In the wake of the devastation of Hurricane Dorian on Abaco and Grand Bahama, the vulnerable population – the elderly, people with mental disorders, children and adolescents, should be closely supervised, with particular attention paid to the elderly and those with mental disorders, for any type of psychosis or relapse of their disorders, according to a psychiatrist.
Sandilands Rehabilitation Centre consultant psychologist, Dr. Kirk Christie, said many adults may be left feeling helpless with a sense of fatalism, especially if they’ve been displaced from their home, but he encourages them to hug their children, talk and listen to them, and give them positive reassuring messages as opposed to rowing in the aftermath of the meteorological disaster.
“Where adults are feeling helpless … they’re fatalistic and they’re negative or feeling depressed, and children can pick up on these types of behaviors and feelings, so it’s very important for parents to rally around their children and give them positive reassuring messages,” said Christie.
“This hurricane would be termed a meteorological disaster. A disaster is defined as trauma that overwhelms a community’s ability to cope.”
The psychiatrist is among doctors and social workers who are rallying and Christie will be among some of the initial first responders known as psychological first aid (PFA) to assist people psychologically and emotionally.
PFA provides support for families that have been displaced by disaster and reconnects family members in the early days after the all-clear has been given by the National Emergency Management Agency (NEMA). It is a humanitarian approach to people who have been impacted by a disaster.
“The whole goal for PFA is to ensure safety of persons right after the disaster. It brings a calming effect because you’re talking with people who are listening to you trying to figure out what your needs are and to address those needs,” said Christie who is trained in PFA.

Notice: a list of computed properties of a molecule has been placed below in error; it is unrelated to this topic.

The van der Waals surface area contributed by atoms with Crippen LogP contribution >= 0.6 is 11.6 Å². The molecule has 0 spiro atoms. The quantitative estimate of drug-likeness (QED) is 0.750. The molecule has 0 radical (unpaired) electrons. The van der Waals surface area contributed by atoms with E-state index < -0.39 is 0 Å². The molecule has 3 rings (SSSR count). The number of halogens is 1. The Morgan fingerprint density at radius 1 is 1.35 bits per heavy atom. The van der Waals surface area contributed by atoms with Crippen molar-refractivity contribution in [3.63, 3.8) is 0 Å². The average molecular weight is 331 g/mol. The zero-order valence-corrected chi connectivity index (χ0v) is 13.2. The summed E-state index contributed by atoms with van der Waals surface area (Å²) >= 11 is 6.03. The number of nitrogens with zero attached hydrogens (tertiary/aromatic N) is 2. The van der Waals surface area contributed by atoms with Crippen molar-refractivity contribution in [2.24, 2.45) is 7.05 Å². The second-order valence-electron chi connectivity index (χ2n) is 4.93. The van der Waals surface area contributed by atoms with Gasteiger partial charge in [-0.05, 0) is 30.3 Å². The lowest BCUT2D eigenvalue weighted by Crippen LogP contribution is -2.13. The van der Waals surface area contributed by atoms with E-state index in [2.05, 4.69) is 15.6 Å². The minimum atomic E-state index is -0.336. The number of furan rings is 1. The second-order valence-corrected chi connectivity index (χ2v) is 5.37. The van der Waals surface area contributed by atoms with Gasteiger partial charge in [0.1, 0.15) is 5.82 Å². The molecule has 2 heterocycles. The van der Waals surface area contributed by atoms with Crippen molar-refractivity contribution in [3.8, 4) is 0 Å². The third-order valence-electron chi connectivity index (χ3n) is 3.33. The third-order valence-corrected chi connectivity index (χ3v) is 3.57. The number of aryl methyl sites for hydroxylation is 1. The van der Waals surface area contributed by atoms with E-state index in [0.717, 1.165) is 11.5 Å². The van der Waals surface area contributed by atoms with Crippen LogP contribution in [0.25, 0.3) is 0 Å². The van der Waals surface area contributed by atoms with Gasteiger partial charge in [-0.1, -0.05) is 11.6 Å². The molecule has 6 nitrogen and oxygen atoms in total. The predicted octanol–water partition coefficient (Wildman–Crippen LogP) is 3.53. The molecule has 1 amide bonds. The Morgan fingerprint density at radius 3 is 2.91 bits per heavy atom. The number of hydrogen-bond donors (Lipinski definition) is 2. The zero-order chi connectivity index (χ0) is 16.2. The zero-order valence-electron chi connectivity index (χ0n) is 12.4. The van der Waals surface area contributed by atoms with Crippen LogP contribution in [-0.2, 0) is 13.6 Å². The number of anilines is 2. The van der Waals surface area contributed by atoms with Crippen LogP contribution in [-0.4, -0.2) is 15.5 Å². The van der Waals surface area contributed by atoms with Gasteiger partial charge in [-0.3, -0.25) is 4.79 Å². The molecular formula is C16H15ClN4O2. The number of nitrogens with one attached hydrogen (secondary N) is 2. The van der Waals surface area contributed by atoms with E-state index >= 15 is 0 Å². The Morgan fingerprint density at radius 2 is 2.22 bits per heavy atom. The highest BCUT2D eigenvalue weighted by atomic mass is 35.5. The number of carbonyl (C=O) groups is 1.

“This was a fierce storm. There may be persons who are hysterical, crying uncontrollably, and are inconsolable, especially in cases where persons may have lost someone in the storm or haven’t heard from someone in their community, which can cause hysteria or panic attacks.”
During a Monday evening press briefing, Prime Minister Dr. Hubert Minnis confirmed five deaths that occurred as a result of Hurricane Dorian which ravaged Abaco and hovered over Grand Bahama, and that relevant agencies were readying for search, rescue, and recovery.
Christie, a 13-year practicing psychiatrist and substance misuse specialist, said people who have encountered life-altering changes due to the ravages of previous storms may have suffered effects such as anxiety and fear ahead of Hurricane Dorian and may have effects immediately after the storm, which he said are normal.
“Some people have anxiety, but not to the point of panic attacks, where they are anxious and feel their heart racing. They may have other anxiety symptoms such as the feeling of sensation of butterflies in their stomach; whereas, some people complain of headaches and feeling lethargic, which are common responses to the event that has happened.”
Depression, said Christie, is one of the common acute symptoms/disorders that would be seen after a catastrophe, and that some people may develop substance abuse disorders as a coping mechanism.
“There will be displaced persons because a lot of homes were damaged, so displacement can bring the feeling of a lack of safety, and because of that sensation of a lack of safety, people could become fearful, and they’re worrying. They may become hyper-vigilant … jumpy. If they hear the wind howling that may provoke the feeling of anxiety. There are some people who have reliving episodes, so acute stress disorder is the common symptom that occurs and that is a pre-cursor to post-traumatic stress disorder; it’s just a continuum.”
Acute stress disorder, Christie said, can evolve into PTSD.
“Right after having experienced the event, many persons felt as if they would have perished in the storm, so their lives were threatened with fatality. Usually, that happens right after the event and can last up until four weeks after the event, and then it would be called acute onset post-traumatic stress disorder. But within the first four weeks after the disaster, it’s called acute stress disorder. It can evolve into acute onset and so the symptoms become more and more intense, and longer-lasting.”